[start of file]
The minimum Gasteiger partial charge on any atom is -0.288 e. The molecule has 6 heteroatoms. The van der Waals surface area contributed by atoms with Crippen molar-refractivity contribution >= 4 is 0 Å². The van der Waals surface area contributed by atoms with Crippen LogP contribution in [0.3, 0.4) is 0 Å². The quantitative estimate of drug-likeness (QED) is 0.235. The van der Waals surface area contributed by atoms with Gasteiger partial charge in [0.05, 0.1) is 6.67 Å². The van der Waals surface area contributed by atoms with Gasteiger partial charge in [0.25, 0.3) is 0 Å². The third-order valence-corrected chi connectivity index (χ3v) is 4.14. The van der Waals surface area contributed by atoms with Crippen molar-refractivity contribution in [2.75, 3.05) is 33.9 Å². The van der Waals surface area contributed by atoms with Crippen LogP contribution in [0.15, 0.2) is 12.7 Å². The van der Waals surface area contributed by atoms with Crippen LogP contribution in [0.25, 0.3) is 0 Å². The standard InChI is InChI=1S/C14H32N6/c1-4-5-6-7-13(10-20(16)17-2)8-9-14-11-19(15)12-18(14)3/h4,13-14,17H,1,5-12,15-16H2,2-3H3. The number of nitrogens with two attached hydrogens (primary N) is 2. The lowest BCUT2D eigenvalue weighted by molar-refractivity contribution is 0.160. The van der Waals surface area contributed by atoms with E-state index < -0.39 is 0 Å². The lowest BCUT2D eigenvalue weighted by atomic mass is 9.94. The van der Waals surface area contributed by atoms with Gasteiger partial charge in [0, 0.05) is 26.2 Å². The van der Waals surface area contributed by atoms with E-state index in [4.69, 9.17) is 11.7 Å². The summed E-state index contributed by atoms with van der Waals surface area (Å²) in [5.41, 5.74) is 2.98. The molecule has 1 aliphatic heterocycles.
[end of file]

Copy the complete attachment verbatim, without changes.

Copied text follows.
The minimum Gasteiger partial charge on any atom is -0.288 e. The molecule has 6 heteroatoms. The van der Waals surface area contributed by atoms with Crippen molar-refractivity contribution >= 4 is 0 Å². The van der Waals surface area contributed by atoms with Crippen LogP contribution in [0.3, 0.4) is 0 Å². The quantitative estimate of drug-likeness (QED) is 0.235. The van der Waals surface area contributed by atoms with Gasteiger partial charge in [0.05, 0.1) is 6.67 Å². The van der Waals surface area contributed by atoms with Gasteiger partial charge in [0.25, 0.3) is 0 Å². The third-order valence-corrected chi connectivity index (χ3v) is 4.14. The van der Waals surface area contributed by atoms with Crippen molar-refractivity contribution in [2.75, 3.05) is 33.9 Å². The van der Waals surface area contributed by atoms with Crippen LogP contribution in [0.15, 0.2) is 12.7 Å². The van der Waals surface area contributed by atoms with Crippen LogP contribution in [0.25, 0.3) is 0 Å². The standard InChI is InChI=1S/C14H32N6/c1-4-5-6-7-13(10-20(16)17-2)8-9-14-11-19(15)12-18(14)3/h4,13-14,17H,1,5-12,15-16H2,2-3H3. The number of nitrogens with two attached hydrogens (primary N) is 2. The lowest BCUT2D eigenvalue weighted by molar-refractivity contribution is 0.160. The van der Waals surface area contributed by atoms with E-state index < -0.39 is 0 Å². The lowest BCUT2D eigenvalue weighted by atomic mass is 9.94. The van der Waals surface area contributed by atoms with Gasteiger partial charge in [0, 0.05) is 26.2 Å². The van der Waals surface area contributed by atoms with E-state index in [4.69, 9.17) is 11.7 Å². The summed E-state index contributed by atoms with van der Waals surface area (Å²) in [5.41, 5.74) is 2.98. The molecule has 1 aliphatic heterocycles.